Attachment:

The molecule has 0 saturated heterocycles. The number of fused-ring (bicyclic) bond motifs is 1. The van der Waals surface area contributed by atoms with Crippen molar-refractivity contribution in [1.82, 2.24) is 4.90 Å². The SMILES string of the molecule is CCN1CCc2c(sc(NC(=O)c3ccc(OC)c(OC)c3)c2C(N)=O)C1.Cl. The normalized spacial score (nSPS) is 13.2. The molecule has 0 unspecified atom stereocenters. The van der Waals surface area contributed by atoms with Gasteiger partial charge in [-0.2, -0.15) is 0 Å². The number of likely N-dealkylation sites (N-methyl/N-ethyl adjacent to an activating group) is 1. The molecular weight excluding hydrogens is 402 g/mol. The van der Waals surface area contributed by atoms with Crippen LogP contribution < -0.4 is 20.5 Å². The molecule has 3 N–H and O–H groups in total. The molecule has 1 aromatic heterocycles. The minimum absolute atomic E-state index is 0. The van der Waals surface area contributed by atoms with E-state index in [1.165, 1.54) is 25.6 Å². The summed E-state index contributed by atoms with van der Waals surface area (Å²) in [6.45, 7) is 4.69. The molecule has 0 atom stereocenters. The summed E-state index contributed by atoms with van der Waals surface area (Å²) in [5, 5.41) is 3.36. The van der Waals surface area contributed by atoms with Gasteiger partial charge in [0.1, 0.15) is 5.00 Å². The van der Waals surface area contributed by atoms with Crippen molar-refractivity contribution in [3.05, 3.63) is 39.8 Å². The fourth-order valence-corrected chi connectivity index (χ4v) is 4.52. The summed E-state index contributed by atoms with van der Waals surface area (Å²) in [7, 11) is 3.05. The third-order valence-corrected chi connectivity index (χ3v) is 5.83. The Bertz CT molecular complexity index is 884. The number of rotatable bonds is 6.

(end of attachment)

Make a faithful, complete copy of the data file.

The molecule has 0 saturated heterocycles. The number of fused-ring (bicyclic) bond motifs is 1. The van der Waals surface area contributed by atoms with Crippen molar-refractivity contribution in [1.82, 2.24) is 4.90 Å². The SMILES string of the molecule is CCN1CCc2c(sc(NC(=O)c3ccc(OC)c(OC)c3)c2C(N)=O)C1.Cl. The normalized spacial score (nSPS) is 13.2. The molecule has 0 unspecified atom stereocenters. The van der Waals surface area contributed by atoms with Gasteiger partial charge in [-0.2, -0.15) is 0 Å². The number of likely N-dealkylation sites (N-methyl/N-ethyl adjacent to an activating group) is 1. The molecular weight excluding hydrogens is 402 g/mol. The van der Waals surface area contributed by atoms with Crippen LogP contribution < -0.4 is 20.5 Å². The molecule has 3 N–H and O–H groups in total. The molecule has 1 aromatic heterocycles. The minimum absolute atomic E-state index is 0. The van der Waals surface area contributed by atoms with E-state index in [1.165, 1.54) is 25.6 Å². The summed E-state index contributed by atoms with van der Waals surface area (Å²) in [6.45, 7) is 4.69. The molecule has 0 atom stereocenters. The summed E-state index contributed by atoms with van der Waals surface area (Å²) in [5, 5.41) is 3.36. The van der Waals surface area contributed by atoms with Gasteiger partial charge in [0.1, 0.15) is 5.00 Å². The van der Waals surface area contributed by atoms with Crippen molar-refractivity contribution in [3.05, 3.63) is 39.8 Å². The fourth-order valence-corrected chi connectivity index (χ4v) is 4.52. The summed E-state index contributed by atoms with van der Waals surface area (Å²) in [7, 11) is 3.05. The third-order valence-corrected chi connectivity index (χ3v) is 5.83. The Bertz CT molecular complexity index is 884. The number of rotatable bonds is 6.